KING: We're going to take a break...


KING: And we'll come back. Lots more to discuss on this area with our group.

Your blog comments in 60 seconds.


KING: David joins us with our blog report. President Obama's week on the road on TV has clearly touched a nerve -- David, have you been monitoring the comments?

And what are they saying?

DAVID THEALL, LARRY KING LIVE PRODUCER: Look, Larry, we asked this question of the day, do you think President Obama is wasting time on late night talk show appearances, town halls and sports picks?

Most of the people are willing to give the president a free pass. We're hearing from a lot of people like this, who say: "It's great to have a president to be so visible and connect with the people. I have full confidence in his leadership abilities."

There are some people who are chiming in and saying that, yes, he should be back in Washington working on these important issues, people like the person who said this: "If we're so broke as a nation, then stop spending money -- our money -- with unnecessary travel to do variety shows and pep rallies with the faithful." Says this person: "Get to work. Heaven knows, we have to."

KING: And I see, also, David, that they're talking possibly about the president's Special Olympics gaffe.

THEALL: We do, Larry. We have a clip of "The Tonight Show" appearance from President Obama last night on the blog. And this one people have certainly been commenting on our blog and other blogs throughout the day.

Most of the people that we're hearing from are from special needs parents who really have a problem with what the president said last night. Somebody like this person who says: "Mr. Shriver doesn't accept the president's apology on my behalf. I think that anyone who wasn't bothered by the president's comments should examine their heart and their attitude." And he signed it: "the father of a special needs child."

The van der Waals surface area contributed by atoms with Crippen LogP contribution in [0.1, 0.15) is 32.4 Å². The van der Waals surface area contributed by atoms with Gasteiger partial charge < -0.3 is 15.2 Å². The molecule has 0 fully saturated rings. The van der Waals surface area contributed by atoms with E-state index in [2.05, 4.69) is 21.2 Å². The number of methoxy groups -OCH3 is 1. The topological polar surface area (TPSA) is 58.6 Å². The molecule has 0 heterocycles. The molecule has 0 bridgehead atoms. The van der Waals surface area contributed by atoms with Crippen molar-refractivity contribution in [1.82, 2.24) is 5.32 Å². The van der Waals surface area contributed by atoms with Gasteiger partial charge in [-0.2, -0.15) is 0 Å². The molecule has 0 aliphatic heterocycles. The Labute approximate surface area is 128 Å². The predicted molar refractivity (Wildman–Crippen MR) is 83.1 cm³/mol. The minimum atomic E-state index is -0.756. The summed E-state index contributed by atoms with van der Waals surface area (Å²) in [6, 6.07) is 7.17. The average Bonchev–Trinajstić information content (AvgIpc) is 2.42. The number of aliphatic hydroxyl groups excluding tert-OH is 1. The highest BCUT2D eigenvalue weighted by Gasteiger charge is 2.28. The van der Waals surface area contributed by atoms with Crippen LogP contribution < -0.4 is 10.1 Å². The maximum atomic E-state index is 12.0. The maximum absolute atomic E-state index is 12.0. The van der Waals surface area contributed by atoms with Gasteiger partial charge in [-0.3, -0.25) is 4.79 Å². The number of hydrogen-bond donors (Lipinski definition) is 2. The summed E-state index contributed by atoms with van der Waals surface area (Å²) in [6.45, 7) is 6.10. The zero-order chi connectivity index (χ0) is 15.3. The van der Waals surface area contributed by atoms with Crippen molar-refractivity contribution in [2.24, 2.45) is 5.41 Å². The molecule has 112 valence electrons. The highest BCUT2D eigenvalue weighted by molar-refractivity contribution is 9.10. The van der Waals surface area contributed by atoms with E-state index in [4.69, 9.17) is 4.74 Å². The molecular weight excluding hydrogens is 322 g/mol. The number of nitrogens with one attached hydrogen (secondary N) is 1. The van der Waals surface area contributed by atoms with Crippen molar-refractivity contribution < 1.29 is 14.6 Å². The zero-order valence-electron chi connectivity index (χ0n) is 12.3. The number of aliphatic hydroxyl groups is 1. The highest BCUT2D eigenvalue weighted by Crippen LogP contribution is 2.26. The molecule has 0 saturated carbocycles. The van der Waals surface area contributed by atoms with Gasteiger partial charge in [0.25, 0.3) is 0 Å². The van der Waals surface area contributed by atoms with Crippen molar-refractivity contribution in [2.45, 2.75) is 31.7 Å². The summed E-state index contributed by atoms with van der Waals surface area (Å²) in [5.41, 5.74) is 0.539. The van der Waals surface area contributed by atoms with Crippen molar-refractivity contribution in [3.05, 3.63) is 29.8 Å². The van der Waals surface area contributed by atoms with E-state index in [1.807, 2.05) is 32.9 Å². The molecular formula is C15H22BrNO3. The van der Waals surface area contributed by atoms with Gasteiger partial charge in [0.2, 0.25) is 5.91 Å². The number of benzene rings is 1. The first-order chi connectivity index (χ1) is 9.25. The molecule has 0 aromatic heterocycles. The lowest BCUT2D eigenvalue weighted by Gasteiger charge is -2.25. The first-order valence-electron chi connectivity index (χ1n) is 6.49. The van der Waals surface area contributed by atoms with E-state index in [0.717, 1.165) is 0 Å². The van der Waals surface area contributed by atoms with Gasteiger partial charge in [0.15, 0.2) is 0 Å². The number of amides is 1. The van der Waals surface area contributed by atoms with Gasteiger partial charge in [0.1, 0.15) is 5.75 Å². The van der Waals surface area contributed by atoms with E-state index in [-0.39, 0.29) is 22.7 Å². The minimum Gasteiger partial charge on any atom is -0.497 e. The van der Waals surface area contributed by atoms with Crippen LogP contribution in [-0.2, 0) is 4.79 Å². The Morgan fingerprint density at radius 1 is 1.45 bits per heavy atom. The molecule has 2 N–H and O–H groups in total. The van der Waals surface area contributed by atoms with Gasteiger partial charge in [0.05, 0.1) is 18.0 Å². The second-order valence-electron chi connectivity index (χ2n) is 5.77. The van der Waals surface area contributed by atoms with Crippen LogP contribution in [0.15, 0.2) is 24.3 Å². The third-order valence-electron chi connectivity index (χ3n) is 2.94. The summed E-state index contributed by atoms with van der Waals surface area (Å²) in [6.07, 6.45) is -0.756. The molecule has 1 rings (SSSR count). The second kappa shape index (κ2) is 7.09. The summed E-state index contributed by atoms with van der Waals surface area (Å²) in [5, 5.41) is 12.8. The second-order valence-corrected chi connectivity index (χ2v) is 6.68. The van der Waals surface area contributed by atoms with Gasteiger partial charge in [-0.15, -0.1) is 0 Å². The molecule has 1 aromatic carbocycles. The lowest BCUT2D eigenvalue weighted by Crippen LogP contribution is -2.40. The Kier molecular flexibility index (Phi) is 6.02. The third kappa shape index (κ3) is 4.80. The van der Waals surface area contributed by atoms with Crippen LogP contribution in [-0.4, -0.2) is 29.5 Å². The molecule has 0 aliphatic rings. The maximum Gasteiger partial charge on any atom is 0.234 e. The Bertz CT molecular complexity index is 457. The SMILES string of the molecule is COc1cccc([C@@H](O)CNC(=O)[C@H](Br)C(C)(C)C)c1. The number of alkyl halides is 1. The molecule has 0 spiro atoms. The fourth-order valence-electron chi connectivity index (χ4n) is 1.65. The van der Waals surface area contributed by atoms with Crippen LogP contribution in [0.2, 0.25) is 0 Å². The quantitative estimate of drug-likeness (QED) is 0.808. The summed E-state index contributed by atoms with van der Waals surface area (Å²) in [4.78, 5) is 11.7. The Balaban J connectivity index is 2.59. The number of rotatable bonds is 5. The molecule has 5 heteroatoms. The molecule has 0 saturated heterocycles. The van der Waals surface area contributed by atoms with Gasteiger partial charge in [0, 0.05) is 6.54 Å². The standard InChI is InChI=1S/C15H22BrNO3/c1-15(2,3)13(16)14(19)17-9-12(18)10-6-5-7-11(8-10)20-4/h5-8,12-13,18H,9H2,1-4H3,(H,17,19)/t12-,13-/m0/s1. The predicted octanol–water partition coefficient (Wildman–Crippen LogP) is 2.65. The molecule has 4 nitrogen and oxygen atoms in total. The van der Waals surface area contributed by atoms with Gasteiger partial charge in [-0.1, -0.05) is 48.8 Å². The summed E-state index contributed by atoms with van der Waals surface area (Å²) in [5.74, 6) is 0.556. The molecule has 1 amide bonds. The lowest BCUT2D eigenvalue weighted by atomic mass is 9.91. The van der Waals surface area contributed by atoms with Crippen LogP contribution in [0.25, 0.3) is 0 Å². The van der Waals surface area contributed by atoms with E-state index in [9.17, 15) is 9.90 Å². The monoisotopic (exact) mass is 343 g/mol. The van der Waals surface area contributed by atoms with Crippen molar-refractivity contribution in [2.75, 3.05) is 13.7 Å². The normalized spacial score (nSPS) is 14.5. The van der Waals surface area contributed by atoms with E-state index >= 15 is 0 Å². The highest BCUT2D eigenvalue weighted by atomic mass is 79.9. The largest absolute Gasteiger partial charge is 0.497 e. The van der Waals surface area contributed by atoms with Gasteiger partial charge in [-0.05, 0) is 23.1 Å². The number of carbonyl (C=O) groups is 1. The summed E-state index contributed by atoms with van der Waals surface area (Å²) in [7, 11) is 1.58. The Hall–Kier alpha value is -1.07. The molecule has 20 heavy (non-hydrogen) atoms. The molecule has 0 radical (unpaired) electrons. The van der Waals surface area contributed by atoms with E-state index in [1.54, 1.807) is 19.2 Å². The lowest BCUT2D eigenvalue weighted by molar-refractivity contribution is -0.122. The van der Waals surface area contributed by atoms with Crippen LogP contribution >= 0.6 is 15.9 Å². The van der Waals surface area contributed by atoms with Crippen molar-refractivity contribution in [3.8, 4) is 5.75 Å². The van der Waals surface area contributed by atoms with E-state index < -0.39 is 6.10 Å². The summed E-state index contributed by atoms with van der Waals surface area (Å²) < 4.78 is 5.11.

We're going to continue this conversation, as we always do, Look for that live blog link, click it and jump into the conversation. We look forward to hearing from you -- Larry, back to you.

KING: Thanks, David, as always.

More on the president, his road trip and those basketball picks, right after this.


KING: Welcome back.

We're talking about President Obama's road trip this week.

Here's what we heard at a town hall meeting in California.


OBAMA: Somebody was saying the other -- today, I think -- that I shouldn't be on Leno.


OBAMA: I can't -- I can't handle that and the economy at the same time.



KING: James, how does he remain so popular?

I mean, he's inherited all this kind of thing -- criticism left and right, the economy falling apart...

CARVILLE: Because people...

KING: ...and he stays on top.

CARVILLE: People see through the absurdity of all of this. The idea that he shouldn't be doing the basketball brackets -- you know, Franklin Roosevelt listened to horse racing in the White House in the middle of the Depression. Frankly, I'd feel better if I knew he put a bet on a couple of them. I mean all of this pontificating and you can't do this and that. I mean people see right through that. Jay Leno's leaving television. He's been on there 17 years. He's a popular guy. The president is in the largest state in the United States. I mean he's out being -- doing things that a president does. He's talking about his agenda, he's talking about his programs. He's trying to inform people.

I think this whole -- you know, all of his critics just need to lighten up about 50 percent here...

KING: All right. He's not...

CARVILLE: ...and quit worrying about basketball brackets.

KING: He's not leaving, he's switching time slots and going to an earlier time slot.

Tucker, does...

CARVILLE: Well, I understand. But "The Tonight Show" he's leaving.

KING: Yes.

Tucker, does it drive you a little nuts, as a critic, to see his popularity ratings?

CARLSON: No, not really. I think he's a really appealing guy. I've always thought that. I followed the campaign for two years and I thought he had a very winning personality. I still think that. I think I'll always think that.

I'm just -- the thing that bothers me is how little attention is paid to his policies. It's not that he can't go on "Leno" and do a lot of stuff. He can. He absolutely -- he's done more than any president in the first two months in American history.

And the central idea is, at a time that we have no money, we're going to spend -- deficit spend another $9.5 trillion. Now, maybe that's a great idea. Maybe it's deranged. I think it's deranged. But we should be debating that.

He's done a lot. He's an activist. Let's debate what he's doing. And you've heard virtually no debate it. And that really bothers me.